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There's room in every child's life for another "grandparent'

Dear Lois: I really feel sorry for grandparents who are denied seeing their grandchildren; that is so sad.

I never had any children, but the man I married had two, a boy and a girl, from a former marriage. They grew up, married and had children. My stepson had five daughters, and when the girls were small they used to spend weekends with us. The 4-year-old asked me one day, "Grandma, can't you come home with us and be our sister?"

I thought for a minute and told them I really had to stay and take care of Grandpa. Then it was her turn to think for a minute, "Oh," she said, "Mama will come and do that." _ Irene M. Davis, Redding, Calif.

Dear Irene: Grandparents come to grandparenting in many ways, and I'm convinced that it's not how we get there _ it's how we deal with life once we're there. You are obviously a loving grandmother, and just because you didn't give birth to children doesn't mean you have to miss any of life's rewards. So this is a reminder to anyone who's lonely _ somewhere there are children who would like another adult to enter their lives. No life is ever too full for love.

Dear Lois: I am a happy grandmother. I have no complaints at all about my grandchildren. I once asked my daughter how it felt to have a "kooky" mother, and she replied, "Mother, you aren't kooky; you're just different." I live in a retirement community with health care. My husband had a stroke seven years ago, then another two months later. He is able to watch TV, play bridge, walk around our house. I enliven the folks who live here by wearing a different hat each Sunday to church. I dress up for any of the activity programs that call for dress-up. Once when one of the religious ladies here asked me "if I wanted a miracle," I said that I have one _ my husband is still with me after seven years. _ Madeline Kimsey, Orlando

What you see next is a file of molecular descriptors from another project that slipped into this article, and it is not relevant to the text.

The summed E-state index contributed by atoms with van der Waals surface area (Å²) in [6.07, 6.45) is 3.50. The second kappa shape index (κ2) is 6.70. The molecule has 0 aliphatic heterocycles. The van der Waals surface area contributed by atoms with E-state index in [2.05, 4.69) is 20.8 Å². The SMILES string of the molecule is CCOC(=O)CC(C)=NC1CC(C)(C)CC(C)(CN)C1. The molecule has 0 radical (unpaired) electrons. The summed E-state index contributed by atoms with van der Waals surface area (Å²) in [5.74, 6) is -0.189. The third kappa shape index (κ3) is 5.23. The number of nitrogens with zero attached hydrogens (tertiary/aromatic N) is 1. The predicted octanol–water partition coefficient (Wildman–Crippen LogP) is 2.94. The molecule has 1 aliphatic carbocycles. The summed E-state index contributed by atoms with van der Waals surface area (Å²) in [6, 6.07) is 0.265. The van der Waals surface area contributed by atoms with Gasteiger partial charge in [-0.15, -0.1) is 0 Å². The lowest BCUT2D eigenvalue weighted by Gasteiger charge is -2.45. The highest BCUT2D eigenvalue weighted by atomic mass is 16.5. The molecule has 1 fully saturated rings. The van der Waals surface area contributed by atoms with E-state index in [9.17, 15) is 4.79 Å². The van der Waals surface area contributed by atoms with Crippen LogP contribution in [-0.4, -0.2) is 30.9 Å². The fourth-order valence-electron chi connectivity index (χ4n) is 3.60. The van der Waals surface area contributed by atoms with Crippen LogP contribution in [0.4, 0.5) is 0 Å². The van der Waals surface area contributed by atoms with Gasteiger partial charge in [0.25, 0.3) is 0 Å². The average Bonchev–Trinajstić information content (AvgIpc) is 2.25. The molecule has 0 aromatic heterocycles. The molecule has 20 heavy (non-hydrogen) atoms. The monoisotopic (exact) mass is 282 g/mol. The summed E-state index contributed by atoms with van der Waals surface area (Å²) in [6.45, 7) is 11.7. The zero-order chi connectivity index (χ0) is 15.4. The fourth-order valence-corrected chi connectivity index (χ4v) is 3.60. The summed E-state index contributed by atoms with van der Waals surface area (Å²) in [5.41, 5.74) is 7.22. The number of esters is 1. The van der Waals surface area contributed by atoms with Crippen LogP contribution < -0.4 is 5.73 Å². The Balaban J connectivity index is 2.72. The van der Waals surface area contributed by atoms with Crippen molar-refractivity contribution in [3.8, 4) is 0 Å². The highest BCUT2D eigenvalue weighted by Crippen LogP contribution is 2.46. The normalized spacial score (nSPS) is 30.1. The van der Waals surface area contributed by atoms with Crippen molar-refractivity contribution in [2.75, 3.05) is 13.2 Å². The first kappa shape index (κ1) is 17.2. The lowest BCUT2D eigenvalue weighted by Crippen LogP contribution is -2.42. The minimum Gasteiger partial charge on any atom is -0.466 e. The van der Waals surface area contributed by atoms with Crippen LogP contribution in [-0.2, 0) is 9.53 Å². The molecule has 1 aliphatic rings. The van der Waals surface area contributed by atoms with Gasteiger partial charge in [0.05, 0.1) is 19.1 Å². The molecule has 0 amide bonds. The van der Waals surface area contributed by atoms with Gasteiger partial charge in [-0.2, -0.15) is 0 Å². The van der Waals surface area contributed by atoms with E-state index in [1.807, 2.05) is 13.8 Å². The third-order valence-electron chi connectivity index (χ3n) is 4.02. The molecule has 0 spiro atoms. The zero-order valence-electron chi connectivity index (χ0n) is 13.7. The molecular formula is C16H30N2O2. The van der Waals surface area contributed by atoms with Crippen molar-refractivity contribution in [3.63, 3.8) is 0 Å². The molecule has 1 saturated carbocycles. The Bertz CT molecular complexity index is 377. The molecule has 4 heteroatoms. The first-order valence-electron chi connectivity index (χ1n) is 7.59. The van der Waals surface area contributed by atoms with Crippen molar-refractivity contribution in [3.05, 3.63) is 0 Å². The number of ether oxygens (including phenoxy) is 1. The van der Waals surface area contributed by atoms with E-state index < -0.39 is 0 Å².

Dear Madeline: Somewhere, someone who's been complaining about the weeds next door, the weather or the food is going to read your words and know when he or she is well off. Your daughter's right _ you are different. Different and delightful. Keep going to those costume parties!

Dear Lois: My granddaughter, Kristi Long, was talking to her great-grandmother, and Grandmommy B was explaining that when she was 3 years old _ Kristi's age _ she had freckles all across her nose. She wrote to a mail order house for something guaranteed to remove freckles, but all it removed was part of the skin on her face. Kristi, in a concerned and comforting voice, answered, "Don't feel bad. It's all right, Grandmommy B. All you have on your face now is wrinkles." _ Bea Christison, Petaluma, Calif.

Dear Bea: Your story is just one of the adorable ones that keep coming in. There have been so many cute and loving anecdotes contributed by readers since I began asking for them that they will now be a regular feature of the column. So keep sending your anecdotes involving your grandchildren. For each one used, you will receive a copy of Grandchildren Are So Much Fun, I Should Have Had Them First. And, most of all, you'll have the fun of seeing your story in print! So go to it, grandparents. The world is waiting!

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Send comments and questions to Lois Wyse: "Wyse Words," Maturity News Service, Suite 968, National Press Building, Washington, D.C. 20045.

1994, Maturity News Service

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